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It wouldn’t be a repotting session without a pilea because they have got to that stage where they are multiplying like my spider babies! The smaller of the two here had been in a small pot for ages + the potting mix had really dried out in a bad way. I loosened the roots + gave it a slightly bigger pot to grow into. The larger of the plants was hard to re-pot as I’d become quite attached to it sitting in a macrame hanger I had made specifically for the pot it has been in for close to a year. A bigger pot means I’ll have to make a different hanger for it + put it in a new pot too. But I might train this little one on a bit so that it can take the other plants’ place before too long!

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This was a plant I had been avoiding repotting because its just so awkward + spiky! These strap like zig zags have little white hairy spikes which can be sharp, so it was a job that required my gloves. Also called a fishbone cactus, these plants don’t have a big root structure as they are epiphytic (meaning they grow off the surface of other plants in their natural habitat) so I am careful to not jump up in pot sizes with this one.

I just went up one terracotta as you can see in the photo above left. I love this light style with this plant — it really enhances the green I think! After potting I gave it a shower to clean any debris off the plant + watered it in. I need to give this plant a bit of an inspection, it does get mealy bug from time to time but I will get my rubbing alcohol swab ready + methodically work my way around all these stems. In terms of potting mix here, I used cacti + succulent potting mix with added perlite + orchid bark to keep the structure nice + airy.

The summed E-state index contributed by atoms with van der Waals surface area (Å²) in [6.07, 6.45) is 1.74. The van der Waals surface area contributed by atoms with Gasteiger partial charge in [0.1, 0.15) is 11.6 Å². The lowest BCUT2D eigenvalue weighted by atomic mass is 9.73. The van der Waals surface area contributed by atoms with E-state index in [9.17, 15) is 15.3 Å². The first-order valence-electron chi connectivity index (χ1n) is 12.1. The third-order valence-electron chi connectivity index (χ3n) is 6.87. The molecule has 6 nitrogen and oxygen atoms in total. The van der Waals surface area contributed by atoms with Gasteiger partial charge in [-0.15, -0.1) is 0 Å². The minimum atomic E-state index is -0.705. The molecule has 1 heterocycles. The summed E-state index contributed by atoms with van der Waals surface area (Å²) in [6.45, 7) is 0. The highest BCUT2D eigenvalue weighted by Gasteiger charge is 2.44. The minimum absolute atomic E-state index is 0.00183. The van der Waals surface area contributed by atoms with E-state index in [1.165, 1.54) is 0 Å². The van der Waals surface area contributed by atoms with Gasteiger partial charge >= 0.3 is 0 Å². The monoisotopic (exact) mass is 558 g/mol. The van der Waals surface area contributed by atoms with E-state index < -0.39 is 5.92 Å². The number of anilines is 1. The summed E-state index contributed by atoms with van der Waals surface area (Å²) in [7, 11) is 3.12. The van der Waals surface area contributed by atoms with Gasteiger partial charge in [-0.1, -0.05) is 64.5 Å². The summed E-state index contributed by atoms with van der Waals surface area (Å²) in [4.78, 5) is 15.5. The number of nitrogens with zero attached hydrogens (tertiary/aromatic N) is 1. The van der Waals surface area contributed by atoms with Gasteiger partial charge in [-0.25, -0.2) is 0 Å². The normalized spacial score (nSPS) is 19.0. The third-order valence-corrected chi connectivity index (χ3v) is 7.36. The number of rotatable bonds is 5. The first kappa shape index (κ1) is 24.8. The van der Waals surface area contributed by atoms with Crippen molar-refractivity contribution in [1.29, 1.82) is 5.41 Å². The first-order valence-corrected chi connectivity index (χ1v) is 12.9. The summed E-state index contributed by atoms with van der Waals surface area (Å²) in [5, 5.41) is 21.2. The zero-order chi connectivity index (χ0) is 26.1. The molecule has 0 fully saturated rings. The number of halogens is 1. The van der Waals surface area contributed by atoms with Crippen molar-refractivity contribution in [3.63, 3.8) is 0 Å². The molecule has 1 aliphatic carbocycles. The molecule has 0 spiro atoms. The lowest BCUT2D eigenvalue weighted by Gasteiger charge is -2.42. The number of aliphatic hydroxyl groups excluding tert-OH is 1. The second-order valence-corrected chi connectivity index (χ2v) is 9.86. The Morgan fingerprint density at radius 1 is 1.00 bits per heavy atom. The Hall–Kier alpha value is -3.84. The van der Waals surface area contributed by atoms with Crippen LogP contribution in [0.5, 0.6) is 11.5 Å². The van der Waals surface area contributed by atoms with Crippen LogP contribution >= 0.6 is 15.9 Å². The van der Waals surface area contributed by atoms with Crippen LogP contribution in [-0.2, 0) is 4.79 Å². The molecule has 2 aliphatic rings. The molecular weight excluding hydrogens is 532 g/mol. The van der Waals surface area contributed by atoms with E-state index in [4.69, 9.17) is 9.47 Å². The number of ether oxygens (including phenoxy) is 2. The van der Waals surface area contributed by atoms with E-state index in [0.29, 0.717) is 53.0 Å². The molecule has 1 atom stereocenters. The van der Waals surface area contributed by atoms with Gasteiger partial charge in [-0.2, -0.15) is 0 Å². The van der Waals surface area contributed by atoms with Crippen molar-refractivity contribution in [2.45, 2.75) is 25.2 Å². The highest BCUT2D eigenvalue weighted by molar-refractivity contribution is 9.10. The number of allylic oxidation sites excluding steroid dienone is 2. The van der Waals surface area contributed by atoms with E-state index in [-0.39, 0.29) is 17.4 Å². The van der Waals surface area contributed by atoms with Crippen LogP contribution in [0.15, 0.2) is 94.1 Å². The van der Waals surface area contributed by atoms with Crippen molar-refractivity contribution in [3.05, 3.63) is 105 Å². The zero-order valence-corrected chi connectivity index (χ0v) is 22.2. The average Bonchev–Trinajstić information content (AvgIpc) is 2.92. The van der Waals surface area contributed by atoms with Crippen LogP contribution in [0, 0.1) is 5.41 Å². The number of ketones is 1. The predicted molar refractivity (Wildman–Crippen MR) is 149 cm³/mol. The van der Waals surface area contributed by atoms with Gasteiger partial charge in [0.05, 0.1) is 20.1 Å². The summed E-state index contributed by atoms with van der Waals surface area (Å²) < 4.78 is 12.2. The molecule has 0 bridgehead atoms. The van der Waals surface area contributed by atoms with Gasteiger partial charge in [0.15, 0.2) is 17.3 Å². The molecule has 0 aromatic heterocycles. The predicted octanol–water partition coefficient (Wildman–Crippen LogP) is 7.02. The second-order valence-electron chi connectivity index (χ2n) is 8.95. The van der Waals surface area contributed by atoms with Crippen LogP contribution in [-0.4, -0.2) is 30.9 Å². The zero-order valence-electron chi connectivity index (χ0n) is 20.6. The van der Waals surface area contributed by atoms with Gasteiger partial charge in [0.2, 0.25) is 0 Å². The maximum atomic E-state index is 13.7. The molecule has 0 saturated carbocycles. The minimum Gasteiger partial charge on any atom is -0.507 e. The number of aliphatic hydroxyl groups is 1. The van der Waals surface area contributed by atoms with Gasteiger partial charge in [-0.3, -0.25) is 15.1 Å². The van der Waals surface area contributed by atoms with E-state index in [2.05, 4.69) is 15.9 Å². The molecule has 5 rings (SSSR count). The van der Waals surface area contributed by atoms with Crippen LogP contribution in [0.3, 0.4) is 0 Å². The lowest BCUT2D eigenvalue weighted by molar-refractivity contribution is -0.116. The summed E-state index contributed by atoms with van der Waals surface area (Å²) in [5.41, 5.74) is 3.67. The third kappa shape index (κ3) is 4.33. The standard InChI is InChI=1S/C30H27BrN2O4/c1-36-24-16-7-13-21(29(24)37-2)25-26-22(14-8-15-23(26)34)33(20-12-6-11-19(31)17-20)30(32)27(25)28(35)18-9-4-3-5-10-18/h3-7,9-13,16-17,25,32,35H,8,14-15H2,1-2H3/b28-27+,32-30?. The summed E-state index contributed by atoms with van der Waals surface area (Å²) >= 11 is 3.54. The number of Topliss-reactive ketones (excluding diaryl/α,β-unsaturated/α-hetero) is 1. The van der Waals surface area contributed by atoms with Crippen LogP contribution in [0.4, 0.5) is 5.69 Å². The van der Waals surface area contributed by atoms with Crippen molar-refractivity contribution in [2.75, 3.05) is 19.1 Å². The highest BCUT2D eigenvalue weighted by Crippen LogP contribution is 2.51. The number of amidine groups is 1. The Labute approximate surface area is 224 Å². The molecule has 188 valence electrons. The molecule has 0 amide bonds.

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For the last in this potting session was another I had been neglecting —  my zz plant! It recently threw out two little stems after moving it to a brighter position which jolted me to give it some attention. It’s important to note that whilst these plants are often sold as ‘low-light’ options, they certainly will not thrive in these conditions. They are slow growers but a brighter spot can help speed things up a little.

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The photo above shows the root ball after loosening —  it’s good practice to do this to allow them to settle into their new home well. If they have been contorted by the plant pot, they can sometimes retain this shape even after potting for a long time + just sit in the new pot surrounded by new potting mix… I always encourage the roots by tousling them with my fingers gently. Here is is after repotting —  I like to shower my ZZ every few weeks to keep those leaves lovely + glossy:

There we go, that’s all for today. Hopefully my potting supplies will arrive soon + I will check in with an update soon.

Hope you enjoyed that potting table update,

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Posted by:Laura HPH

3 replies on “Repotting diaries #4: n’joy, silvery ann, pilea, fishbone cactus + zz plant

  1. Pothos are so easy to root in the right conditions; but because I just plug mine into pots without the right conditions, many do nothing. I know it is a bad habit, but they seem like they should be easy no matter what. I really should take it more seriously and either cover them to contain humidity, or root them in water.

    Liked by 1 person

    1. I know what you mean, I have an abundance of glass jars so for me its easier to stick them in water on my shelf! It does feel like one extra step, but rooting seems more successful in my conditions this way at least 🙂

      Liked by 1 person